Welcome to WILDCOMS, a collaborative network formed between various UK surveillance schemes that monitor disease and contaminants in vertebrate wildlife and aims to:
- provide a focal point for disease and contaminant monitoring in wild vertebrates
- provide an integrated overview of the health status of UK wild vertebrates
- facilitate collaboration between WILDCOMS network partners
- facilitate identification of disease and contaminants of emerging concern
The latest quarterly WILDCOMS newsletter can be found in our Newsletters
Information about the individual surveillance schemes in the WILDCOMS network can be found in Schemes. Dead birds and mammals are of interest to:
- Dead bird of prey? Predatory Bird Monitoring Scheme
- Suspected poisoned wildlife? Wildlife Incident Investigation Scheme England and Wildlife Incident Investigation Scheme Scotland
- Dead otter? Cardiff University Otter Project
- Stranded marine mammal? UK Cetacean Strandings Investigation Programme
- Sick or dead wildlife in your garden? Garden Wildlife Health
WILDCOMS was established through a Knowledge Exchange grant from the Natural Environment Research Council (NERC). For further information or to join the mailing list for our newsletters please email WILDCOMS.
Why monitor wildlife?
Disease and contaminants pose major risks to wildlife and human populations. Although disease is a natural driver regulating the dynamics of wildlife populations, some diseases warrant particular attention because they:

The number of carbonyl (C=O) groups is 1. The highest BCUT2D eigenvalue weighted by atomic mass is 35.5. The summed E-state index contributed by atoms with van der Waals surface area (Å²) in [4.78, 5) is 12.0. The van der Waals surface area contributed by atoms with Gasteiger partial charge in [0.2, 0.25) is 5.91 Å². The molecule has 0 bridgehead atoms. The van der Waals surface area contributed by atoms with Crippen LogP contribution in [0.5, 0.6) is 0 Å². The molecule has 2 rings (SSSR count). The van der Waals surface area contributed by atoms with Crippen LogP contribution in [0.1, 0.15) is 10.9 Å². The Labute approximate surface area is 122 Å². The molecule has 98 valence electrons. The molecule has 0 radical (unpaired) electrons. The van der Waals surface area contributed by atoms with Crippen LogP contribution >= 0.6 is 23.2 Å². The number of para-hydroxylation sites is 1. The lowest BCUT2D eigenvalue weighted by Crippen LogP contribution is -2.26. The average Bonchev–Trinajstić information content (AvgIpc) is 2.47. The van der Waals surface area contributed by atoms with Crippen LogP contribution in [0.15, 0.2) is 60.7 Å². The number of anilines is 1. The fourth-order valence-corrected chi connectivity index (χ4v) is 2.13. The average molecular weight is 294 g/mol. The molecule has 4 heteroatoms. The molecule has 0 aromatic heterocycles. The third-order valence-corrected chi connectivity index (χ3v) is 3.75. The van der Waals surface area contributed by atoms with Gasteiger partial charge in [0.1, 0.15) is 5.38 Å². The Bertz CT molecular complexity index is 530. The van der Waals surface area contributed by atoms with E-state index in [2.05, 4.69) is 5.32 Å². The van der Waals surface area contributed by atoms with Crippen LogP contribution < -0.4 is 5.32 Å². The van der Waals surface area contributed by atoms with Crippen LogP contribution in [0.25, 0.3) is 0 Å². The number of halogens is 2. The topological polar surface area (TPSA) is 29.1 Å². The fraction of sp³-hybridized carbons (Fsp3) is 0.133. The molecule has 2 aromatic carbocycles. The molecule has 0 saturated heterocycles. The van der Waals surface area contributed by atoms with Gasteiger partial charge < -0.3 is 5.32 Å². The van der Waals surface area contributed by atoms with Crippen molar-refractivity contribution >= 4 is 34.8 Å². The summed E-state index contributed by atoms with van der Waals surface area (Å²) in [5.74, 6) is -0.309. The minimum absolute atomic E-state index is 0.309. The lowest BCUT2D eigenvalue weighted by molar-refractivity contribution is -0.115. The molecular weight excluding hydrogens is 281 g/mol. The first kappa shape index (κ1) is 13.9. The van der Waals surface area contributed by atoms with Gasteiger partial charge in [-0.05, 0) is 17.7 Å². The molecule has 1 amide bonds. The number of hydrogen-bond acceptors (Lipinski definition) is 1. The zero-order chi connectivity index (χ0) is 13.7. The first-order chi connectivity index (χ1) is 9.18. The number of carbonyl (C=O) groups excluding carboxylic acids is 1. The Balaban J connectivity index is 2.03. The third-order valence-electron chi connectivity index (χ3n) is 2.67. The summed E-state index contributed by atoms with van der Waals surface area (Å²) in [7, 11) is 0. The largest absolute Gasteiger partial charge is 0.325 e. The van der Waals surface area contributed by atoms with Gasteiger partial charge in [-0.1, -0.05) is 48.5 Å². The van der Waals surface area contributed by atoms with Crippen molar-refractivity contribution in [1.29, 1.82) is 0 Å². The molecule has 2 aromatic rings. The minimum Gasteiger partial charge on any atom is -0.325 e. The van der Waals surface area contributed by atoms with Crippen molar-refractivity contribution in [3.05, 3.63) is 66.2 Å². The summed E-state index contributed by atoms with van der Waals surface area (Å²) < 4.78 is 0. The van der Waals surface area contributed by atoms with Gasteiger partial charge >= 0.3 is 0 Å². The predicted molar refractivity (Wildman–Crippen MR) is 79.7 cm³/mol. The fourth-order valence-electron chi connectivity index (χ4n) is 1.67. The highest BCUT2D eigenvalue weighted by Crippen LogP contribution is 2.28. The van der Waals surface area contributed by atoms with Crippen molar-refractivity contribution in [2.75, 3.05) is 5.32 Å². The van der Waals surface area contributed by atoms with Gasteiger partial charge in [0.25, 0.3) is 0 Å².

- cause major mortalities that lead to population crashes of affected species and their predators, (e.g. myxamotosis in rabbits)
- threaten wildlife species of high conservation concern (e.g. squirrelpox virus in red squirrels)
- pose a potential threat to Man (e.g. rabies, avian influenza).
The risk that environmental contaminants can pose to wildlife populations has been repeatedly demonstrated, classic examples being the impact of organochlorine pesticides on predatory birds and mammals from which populations are still only recovering. Assessment of the risks posed by disease and contaminants to wild vertebrates (and through them to Man) typically involves monitoring occurrence and severity in key organisms.
Various monitoring schemes have been developed in the UK. They fall roughly into two categories:
- disease or contaminant-specific monitoring that is often focussed on a single disease/contaminant and sometimes a single species (e.g. TB in badgers (Meles meles))
- surveillance of one or more sentinel species, usually for multiple diseases and/or contaminants.